I know most folks wouldn’t call this “early” spring, but here in the mountains it’s still early. Because our average last frost date is sometime around June 10-15, I need to be careful about what is planted outdoors prior to that time. In the past I have started a few beds of veggies around May 15, I’ve kept them covered through at least the end of May, with the ability to throw on some frost cloth up to the end of June. (In 2018 and 2019, the last day of 32° or less were 6/25 and 6/23, respectively.)
This year, we had such nice weather the last week of April, including warmer nights, I decided to go ahead and transplant the things that were ready in the greenhouse. I was glad I’d started a few things plenty early! So, the last week of April I transplanted some broccoli, broccolini, brussels sprouts, cabbage, cauliflower, kohlrabi, kale, lettuce & spinach. All were covered nightly with the plastic we have prepared to roll down over our hoops at night, and plastic bottles filled with water are placed around the plants for added warmth. They soak up the sun and heat up during the day to release that heat to their nearby plants at night. I also sowed some peas & parsnip seeds in the ground, and kept those beds covered with frost cloth.
All those things were doing nicely, UNTIL…. MICE got into one of the beds, then three nights in a row the temperature dove to 18-21°.
This is the first year we’ve ever experienced a problem with mice in the garden. We always knew that mice would be the only thing that might get through our defenses..it just hadn’t happened. On May 5 I went out to discover that 2 cabbages and 2 broccoli had all been chewed pretty well. Guessing it may have been mice, we put out a trap the next night we didn’t catch one, but the trap had been sprung. The third broccoli in that bed, and the two cauliflower were chewed. The following night sure enough, one squashed mouse was found in the morning. We began setting two traps nightly and set out some D-Con bait traps as well. I cut out the bottoms of some plastic bottles and began setting them over the plants at night. The mice also ate some lettuce & bok choy, but not the spinach or the chinese cabbage. Surprisingly, one morning I found that they’d eaten several onions in another area at the far side of the garden. I’d read that mice did not like onions–not so! At this time, traps are still set nightly with an occasional casualty, and the D-Con seems to have sent a few mice to our ducks’ pool looking for a drink of water and finding a watery drowning instead. It appears that the cabbage and broccoli survived their torture; however, the two cauliflower were too well chewed to come back. Now, for all things transplanted to the perimeter beds, they are covered with bottles, which seems to work well both to keep out the mice and the cold.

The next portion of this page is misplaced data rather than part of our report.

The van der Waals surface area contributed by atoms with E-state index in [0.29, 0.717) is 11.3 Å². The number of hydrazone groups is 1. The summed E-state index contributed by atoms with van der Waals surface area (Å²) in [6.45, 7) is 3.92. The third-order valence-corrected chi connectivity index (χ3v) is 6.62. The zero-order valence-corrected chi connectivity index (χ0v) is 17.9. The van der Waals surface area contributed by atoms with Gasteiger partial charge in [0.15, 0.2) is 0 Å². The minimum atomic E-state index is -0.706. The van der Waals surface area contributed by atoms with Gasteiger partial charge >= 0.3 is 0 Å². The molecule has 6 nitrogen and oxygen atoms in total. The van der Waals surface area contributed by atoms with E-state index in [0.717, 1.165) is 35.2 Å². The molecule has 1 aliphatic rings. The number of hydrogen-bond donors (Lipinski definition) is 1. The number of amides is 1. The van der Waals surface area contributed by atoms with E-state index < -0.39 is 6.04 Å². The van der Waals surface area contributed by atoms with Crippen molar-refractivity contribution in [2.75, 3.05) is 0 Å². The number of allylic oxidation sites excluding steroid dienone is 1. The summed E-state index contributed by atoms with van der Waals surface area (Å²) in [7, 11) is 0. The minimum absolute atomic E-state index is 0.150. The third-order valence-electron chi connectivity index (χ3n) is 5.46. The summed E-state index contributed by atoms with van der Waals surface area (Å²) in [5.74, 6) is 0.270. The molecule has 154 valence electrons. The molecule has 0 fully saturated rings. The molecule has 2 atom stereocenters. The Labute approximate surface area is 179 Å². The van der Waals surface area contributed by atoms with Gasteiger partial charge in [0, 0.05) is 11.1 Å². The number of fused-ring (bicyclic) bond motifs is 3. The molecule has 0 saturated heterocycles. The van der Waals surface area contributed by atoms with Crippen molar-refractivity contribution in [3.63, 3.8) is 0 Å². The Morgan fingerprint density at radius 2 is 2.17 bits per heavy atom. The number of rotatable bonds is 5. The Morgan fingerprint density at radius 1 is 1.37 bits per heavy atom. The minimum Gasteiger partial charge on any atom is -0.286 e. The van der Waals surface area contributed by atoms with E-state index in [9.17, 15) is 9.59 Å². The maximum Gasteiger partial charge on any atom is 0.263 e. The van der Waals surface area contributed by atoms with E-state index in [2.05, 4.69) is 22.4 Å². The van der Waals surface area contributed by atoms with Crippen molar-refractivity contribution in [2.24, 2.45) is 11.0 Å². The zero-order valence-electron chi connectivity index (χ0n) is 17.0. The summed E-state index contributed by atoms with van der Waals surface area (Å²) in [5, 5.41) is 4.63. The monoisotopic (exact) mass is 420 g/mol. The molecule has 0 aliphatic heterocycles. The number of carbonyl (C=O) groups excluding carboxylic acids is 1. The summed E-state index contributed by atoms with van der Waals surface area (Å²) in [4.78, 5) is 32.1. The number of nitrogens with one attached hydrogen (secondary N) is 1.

As mentioned previously, we had a few particularly frigid nights. All the plants seem to have survived, but lost a couple of their earliest leaves and were probably set back some. The plastic coverings and water bottles can only do so much to keep out the cold. Perhaps some added frost cloth directly atop the plants would have helped on those coldest nights. It didn’t help that I forgot to cover one of the brussels sprouts on one of those nights! It seems to have survived, but is not near as healthy as those that were covered. All the spinach and lettuces handled the cold just fine.
PLANTS IN THE GROUND
In addition to the things planted the end of April, I gradually have added potatoes, onions, beet transplants and a second round of most of the brassicas and peas. Please read more about the ONIONS & GARLIC started in the fall that didn’t make it and those that did. I have a new onion experiment for 2020.
Since none of our BERRIES did well, all have been removed. Those beds are now filled with potatoes, since they also like acidic soil. That left we with more bed space for other things where I had originally planned to put the potatoes, so we will be enjoying more of what grows well: brassicas (broccoli, broccolini, cabbage, cauliflower and for the first time brussels sprouts), carrots, peas. I tried some BROCCOLINI in the greenhouse over the winter, and it was a hit! I now have quite a bit of it started outdoors for a continual harvest for as long as it lasts.
PLANTS NOT IN THE GROUND
Started in the greenhouse but not yet ready for transplant are winter squash, summer squash, melon, celery, basil, cilantro, caraway, dill. I will sow carrot seeds this week and beans maybe the first week of June. All these things require more warmth and will wait until it’s safe. The greenhouse keeps our tomatoes, peppers, cucumbers and more squash in the summer months.